US Democrat vice-presidential choice Kamala Harris promoted a Minnesota group after George Floyd’s death that sparked the Black Lives Matter movement. This group used donations to bail out alleged violent criminals, it has now surfaced.
The Minnesota Freedom Fund (MFF) received more than $ 35 million after not only Harris but also celebrities such as Steve Carell, Cynthia Nixon and Seth Rogen promoted the group big-time.
MFF has so far come to the rescue of Darnika Floyd who was charged with second-degree murder. She had allegedly stabbed a friend to death for refusing her sex. The group has helped twice-convicted rapist Christopher Boswell too. Boswell was charged with sexual assault and kidnapping.
The MFF paid $ 100,000 to bail out Floyd and $ 350,000 to bail out Boswell, reported Fox 9. The media house reviewed “court records detailing an agreement that the people assisted by MFF will pay the bail money back to the group.”
This money was supposed to have been raised exclusively for the purpose of rescuing BLM activists from the clutches of the law.
At the inception of the BLM movement, the MFF received an outpouring of support from people across the US and the world. Social media posts from Harris and other big names helped the support and donations grow exponentially. “If you’re able to, chip in now to the @MNFreedomFund to help post bail for those protesting on the ground in Minnesota,” Harris had written in a 1 June tweet.
The MFF, which had received just $ 100,000 in annual donations according to tax returns from 2017 and 2018, saw a windfall of donations after the tweet of Harris — who happens to own her African lineage while shying away from acknowledging her mother is a Tamil Brahmin from India.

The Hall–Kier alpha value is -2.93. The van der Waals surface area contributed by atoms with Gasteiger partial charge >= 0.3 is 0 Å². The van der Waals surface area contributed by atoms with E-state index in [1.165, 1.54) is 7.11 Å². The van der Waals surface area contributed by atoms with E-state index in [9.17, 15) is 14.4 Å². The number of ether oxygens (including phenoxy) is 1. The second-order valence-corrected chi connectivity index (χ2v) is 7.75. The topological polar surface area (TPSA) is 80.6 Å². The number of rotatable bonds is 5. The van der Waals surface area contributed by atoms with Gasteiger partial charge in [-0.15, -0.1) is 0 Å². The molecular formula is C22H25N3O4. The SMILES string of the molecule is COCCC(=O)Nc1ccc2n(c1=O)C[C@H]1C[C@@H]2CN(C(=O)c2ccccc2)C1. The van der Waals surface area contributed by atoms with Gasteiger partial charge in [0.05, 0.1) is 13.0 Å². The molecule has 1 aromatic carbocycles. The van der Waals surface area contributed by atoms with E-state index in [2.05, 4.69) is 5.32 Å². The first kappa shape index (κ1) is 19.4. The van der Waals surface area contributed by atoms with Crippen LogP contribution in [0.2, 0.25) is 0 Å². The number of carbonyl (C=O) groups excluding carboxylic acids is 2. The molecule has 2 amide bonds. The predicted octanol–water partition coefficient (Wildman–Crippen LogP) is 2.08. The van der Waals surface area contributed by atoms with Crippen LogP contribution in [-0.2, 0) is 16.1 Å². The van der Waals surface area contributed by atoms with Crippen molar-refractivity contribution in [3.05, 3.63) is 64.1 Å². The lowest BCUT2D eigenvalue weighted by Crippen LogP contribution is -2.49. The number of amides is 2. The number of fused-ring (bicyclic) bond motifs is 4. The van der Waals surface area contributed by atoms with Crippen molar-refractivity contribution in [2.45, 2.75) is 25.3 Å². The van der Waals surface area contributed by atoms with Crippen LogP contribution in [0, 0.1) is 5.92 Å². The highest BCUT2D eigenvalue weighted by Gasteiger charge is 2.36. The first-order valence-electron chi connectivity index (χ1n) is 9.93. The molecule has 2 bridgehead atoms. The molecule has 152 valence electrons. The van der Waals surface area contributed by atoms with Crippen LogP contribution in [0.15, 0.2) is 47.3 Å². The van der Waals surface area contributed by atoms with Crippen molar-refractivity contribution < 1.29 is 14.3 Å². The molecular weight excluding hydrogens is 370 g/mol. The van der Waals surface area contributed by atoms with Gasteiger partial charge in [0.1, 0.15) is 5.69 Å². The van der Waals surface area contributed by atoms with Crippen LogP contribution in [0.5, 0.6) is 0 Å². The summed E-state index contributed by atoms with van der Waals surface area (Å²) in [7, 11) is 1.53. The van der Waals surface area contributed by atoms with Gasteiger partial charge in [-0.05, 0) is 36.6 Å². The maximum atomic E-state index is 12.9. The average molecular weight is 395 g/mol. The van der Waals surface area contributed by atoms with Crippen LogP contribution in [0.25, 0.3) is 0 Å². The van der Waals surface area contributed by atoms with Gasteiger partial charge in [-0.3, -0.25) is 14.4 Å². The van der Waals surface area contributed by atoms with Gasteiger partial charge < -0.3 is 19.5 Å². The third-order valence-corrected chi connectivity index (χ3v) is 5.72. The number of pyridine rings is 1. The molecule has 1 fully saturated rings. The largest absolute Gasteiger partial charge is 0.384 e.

Ironically, African-Americans are uncomfortable acknowledging Harris as one of their own.
“We initially got some raised eyebrows especially when we ramped up our activity from $ 1,000 a day to now $100,000 a day, raised eyebrows from our bankers,” Greg Lewin, MFF’s interim executive director, said.
Lewin said further that the fund was not well received at the time when they bailed out criminals. “The last time we were down there, the clerk said, ‘We hate it when you bail out these sex offenders, that is what they said’,” the interim executive director of MFF said.
“I often don’t even look at a charge when I bail someone out,” Lewin said, adding around 60% of the jail population in Minnesota was awaiting trial.
In Minnesota, there are 11 Native Americans and 4.7 African-Americans to every white person jailed.